About The Farm
Mount Hope Farm, from Settlement to the Present
In its 325 plus years of history, there have been only a dozen owners of Mount Hope Farm. They include: Nathaniel Byfield, Henry MacIntosh, Isaac Royall, the State of Rhode Island, Nathan Miller, William Bradford, John Bradford, Samuel W. Church, Rufolph F. Haffenreffer II and Rudolph F. Haffenreffer III, the Haffenreffer family and the Mount Hope Trust in Bristol.
In the Settlement era, the Mount Hope Lands, comprised of Mount Hope and Poppasquash Necks, belonged to King Philip, Sachem of the Wampanoags. After his death in the miry swamp at the foot of Mount Hope in 1676, Plymouth Colony, Massachusetts Bay Colony and Rhode Island all claimed this prized territory. By a royal grant, King Charles II of England awarded the land to Plymouth Colony on January 12, 1680. On September 14, 1680, the Mount Hope Lands, totaling 7,000 acres were sold to John Walley, Nathaniel Byfield, Stephen Burton and Nathaniel Oliver, four wealthy Boston merchants, for 1100 pounds.
Nathaniel Byfield (1653-1733) became the first owner of Mount Hope Farm and adjoining lands. Byfield lived in Bristol for 44 years and was active in judicial affairs and town development. He returned to Boston in 1724.
In 1702, Byfield sold Mount Hope Farm, consisting of about 550 acres, to his son-in-law Henry MacIntosh. His grand-daughter Elizabeth MacIntosh Royall, the wife of Isaac Royall, Jr., of Medford, Massachusetts, inherited the Farm in 1744. The Royall family was among the wealthiest and largest slave-holding families in New England.
Isaac Royall (1720-1781) began to build a 2 story, gambrel roof, Georgian mansion shortly after 1745. In 1762 he leased it to Bennett Munroe “to be farmed.” Royall was a prominent loyalist and fled with his family to Halifax, three days before the Battle of Lexington. The State of Rhode Island and Providence Plantations then confiscated The Farm in 1776.
The house was used by Generals Stark and Sullivan and the fields by the 2nd Rhode Island Continental regiment during the Revolution. In 1783, it was sold to Brigadier General Nathan Miller of Warren to pay officers and soldiers serving with Cols. Christopher Greene and Henry Shereburne. Miller shortly thereafter sold the Farm to William Bradford.
William Bradford (1729-1808) served Rhode Island and America with great distinction. He was a physician, a lawyer, a member of the colonial Assembly, and the first Deputy Governor (1775-1778). A leading Federalist, Bradford worked for Rhode Islands ratification of the Constitution and became a United States Senator (1793-1797). In 1797, he returned to the quiet life at Mount Hope Farm, where he died in 1808.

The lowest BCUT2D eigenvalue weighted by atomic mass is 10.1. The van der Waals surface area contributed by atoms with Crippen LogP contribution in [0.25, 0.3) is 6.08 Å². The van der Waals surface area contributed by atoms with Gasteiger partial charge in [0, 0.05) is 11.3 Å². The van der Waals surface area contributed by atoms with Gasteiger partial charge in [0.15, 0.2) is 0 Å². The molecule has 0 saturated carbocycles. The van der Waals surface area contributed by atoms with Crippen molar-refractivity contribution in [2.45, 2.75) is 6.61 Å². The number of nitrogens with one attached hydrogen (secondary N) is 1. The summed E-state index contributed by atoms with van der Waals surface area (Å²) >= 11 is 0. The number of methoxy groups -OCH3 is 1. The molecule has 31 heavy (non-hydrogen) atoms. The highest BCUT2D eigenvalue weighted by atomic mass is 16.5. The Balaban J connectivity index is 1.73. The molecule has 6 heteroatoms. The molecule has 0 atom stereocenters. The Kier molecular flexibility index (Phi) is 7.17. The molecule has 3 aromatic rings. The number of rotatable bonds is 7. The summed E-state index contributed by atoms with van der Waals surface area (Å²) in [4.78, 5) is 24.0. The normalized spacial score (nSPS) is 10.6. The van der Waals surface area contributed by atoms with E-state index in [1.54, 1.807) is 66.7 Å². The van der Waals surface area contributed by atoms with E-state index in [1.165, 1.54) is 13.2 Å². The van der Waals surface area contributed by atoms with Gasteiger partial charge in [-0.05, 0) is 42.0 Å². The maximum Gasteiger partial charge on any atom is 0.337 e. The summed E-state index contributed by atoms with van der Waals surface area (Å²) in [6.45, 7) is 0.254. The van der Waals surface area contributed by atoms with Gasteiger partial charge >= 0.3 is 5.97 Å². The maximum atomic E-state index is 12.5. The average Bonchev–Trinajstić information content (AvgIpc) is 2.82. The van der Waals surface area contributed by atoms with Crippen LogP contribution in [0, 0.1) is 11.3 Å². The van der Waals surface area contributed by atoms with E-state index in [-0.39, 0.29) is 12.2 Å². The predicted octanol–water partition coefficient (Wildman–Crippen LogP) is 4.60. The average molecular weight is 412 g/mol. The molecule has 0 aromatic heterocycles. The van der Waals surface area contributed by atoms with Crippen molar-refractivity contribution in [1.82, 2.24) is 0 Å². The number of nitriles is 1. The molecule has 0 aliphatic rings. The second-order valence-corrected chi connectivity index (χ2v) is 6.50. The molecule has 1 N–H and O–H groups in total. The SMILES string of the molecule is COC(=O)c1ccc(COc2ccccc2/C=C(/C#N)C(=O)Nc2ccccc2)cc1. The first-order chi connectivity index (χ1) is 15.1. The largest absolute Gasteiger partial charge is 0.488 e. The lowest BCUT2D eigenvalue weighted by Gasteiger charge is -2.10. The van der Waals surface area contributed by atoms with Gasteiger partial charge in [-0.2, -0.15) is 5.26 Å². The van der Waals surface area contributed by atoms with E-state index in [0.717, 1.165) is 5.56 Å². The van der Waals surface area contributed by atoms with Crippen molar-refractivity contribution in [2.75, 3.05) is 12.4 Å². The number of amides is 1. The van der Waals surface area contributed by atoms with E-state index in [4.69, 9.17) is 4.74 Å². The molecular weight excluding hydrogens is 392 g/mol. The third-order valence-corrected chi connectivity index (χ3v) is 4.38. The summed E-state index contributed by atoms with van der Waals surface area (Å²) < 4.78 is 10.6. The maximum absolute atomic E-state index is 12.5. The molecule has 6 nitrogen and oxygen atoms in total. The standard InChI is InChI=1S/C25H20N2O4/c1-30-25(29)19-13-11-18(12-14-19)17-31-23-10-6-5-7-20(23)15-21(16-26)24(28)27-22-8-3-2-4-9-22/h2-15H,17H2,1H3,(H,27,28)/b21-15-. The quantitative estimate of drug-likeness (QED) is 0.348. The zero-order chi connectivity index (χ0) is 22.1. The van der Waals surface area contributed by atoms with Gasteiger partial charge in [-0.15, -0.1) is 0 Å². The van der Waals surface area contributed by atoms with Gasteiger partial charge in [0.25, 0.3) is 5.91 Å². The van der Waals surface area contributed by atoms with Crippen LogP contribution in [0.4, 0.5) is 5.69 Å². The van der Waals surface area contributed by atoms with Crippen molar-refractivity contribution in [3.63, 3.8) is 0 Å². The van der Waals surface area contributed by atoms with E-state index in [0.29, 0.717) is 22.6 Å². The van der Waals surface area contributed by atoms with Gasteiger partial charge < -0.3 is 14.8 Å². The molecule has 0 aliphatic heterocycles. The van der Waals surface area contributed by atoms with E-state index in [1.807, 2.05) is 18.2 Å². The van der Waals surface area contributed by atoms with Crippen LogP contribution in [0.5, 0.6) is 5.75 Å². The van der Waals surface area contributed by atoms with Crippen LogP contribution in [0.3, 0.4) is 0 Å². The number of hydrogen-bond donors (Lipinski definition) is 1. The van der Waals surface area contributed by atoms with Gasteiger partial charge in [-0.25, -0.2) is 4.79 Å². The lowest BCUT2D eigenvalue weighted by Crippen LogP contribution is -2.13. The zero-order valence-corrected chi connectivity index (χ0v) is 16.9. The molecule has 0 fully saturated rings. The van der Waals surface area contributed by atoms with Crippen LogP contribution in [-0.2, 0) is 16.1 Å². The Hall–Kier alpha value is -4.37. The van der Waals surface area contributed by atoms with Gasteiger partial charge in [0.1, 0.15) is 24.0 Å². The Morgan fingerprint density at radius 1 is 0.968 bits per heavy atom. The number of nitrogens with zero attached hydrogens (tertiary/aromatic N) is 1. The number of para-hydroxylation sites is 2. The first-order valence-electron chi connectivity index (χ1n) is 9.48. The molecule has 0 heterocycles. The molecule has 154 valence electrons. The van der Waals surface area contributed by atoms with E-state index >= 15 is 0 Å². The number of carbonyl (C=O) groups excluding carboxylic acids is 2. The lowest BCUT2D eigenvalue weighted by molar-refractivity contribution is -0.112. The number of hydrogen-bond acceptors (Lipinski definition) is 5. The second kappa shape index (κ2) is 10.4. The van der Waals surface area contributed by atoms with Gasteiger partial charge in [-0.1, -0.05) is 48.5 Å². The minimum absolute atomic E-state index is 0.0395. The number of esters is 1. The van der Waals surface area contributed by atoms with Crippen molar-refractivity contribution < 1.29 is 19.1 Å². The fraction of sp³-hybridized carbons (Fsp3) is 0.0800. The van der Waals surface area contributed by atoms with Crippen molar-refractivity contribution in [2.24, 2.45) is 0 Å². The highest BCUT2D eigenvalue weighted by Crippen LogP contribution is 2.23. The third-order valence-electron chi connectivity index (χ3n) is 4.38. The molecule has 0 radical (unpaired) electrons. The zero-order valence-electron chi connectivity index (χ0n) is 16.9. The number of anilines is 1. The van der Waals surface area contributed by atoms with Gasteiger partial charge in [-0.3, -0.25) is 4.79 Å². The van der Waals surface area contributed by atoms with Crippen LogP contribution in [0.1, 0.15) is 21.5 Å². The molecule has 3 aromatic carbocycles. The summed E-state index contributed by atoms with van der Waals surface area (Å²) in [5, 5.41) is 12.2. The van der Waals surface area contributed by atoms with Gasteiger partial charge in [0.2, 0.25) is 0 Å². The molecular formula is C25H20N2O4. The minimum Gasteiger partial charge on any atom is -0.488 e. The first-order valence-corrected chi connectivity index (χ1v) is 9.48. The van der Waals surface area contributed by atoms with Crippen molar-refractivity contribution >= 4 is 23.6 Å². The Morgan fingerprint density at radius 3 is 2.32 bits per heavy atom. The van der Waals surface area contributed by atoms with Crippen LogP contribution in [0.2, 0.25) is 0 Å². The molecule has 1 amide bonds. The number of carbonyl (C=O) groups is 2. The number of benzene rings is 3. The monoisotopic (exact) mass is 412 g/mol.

Bradford willed Mount Hope Farm to his son John (1768-1834). Johns sister Ann, the wife of Captain James DeWolf, who owned abutting land, received 1/5 of the remainder of the estate. The Inventory of William Bradfords estate reveals a complex agricultural operation that included 86 sheep, 55 lambs, 16 cows, 1 bull, 7 old and 33 young turkeys and large crops of corn and potatoes.
In 1836, John Bradfords heirs sold Mount Hope Farm to Samuel W. Church (1803-1881), a wealthy Massachusetts grain and flour merchant. Church added the two story, hip-roof, Greek Revival middle section to the house, before moving with his 13 children to the old family farm on Poppasquash in 1854. A kitchen wing was added to the house in the 1890s and the Farm remained in Church ownership until sold by Church heirs to Rudolph L. Haffenreffer II (1874-1954), a Massachusetts brewer, in 1917.
The Haffenreffer family were industrial giants in Rhode Island, owning the Herreshoff Manufacturing Co. from 1932-1942, the Mount Hope Bridge from 1932-1955, and the Narragansett Brewery from 1933-1965. They undertook extensive restoration of the Mansion and developed the Farm, adding extensive gardens and Cove Cabin, the Caretakers Cottage and the North Pasture House. Prize Guernsey cattle replaced traditional sheep in the Farms pastures.
Rudolph Haffenreffer II, a collector of Cigar Store Indians, carousel figures and mastheads had a true passion for Native Americans. His large collection of artifacts, housed in the King Philip Museum, became the Haffenreffer Museum of Anthropology, and was part of the 1955 donation of 220 acres of Mount Hope Farm to Brown University. In 1877 a monument was erected by the Rhode Island Historical Society on Brown University lands; the monument commemorates King Philip and the site where it is believed he lost his life. His death ended King Philips War and brought peace to New England.
On July 4, 1976, Mount Hope Farm was listed in the National Register of Historic Sites and Places because of its historic and architectural significance.
After the death of Rudolph (“Pete”) Haffenreffer (1902-1991) and his wife Virginia, the Mount Hope Trust in Bristol acquired Mount Hope Farm in 1999. The Trust purchased the property for $3.3 million with the support of a $1.5 million bond issue, approved by the citizens of Bristol with an 83% margin, a State Open Space grant of $400,000, a loan from St. Michaels Episcopal Church (that was repaid with the help of an angel), and a gift of $1 million by an anonymous donor.
Today, the Mount Hope Trust, a 501(c)(3) non-profit corporation, operates Mount Hope Farm. Its mission is to preserve and protect the integrity of its natural assets and its historical structures. The Trust provides the public, visitors and guests with an extraordinary opportunity to learn, to understand, to explore, and enjoy five centuries of American history.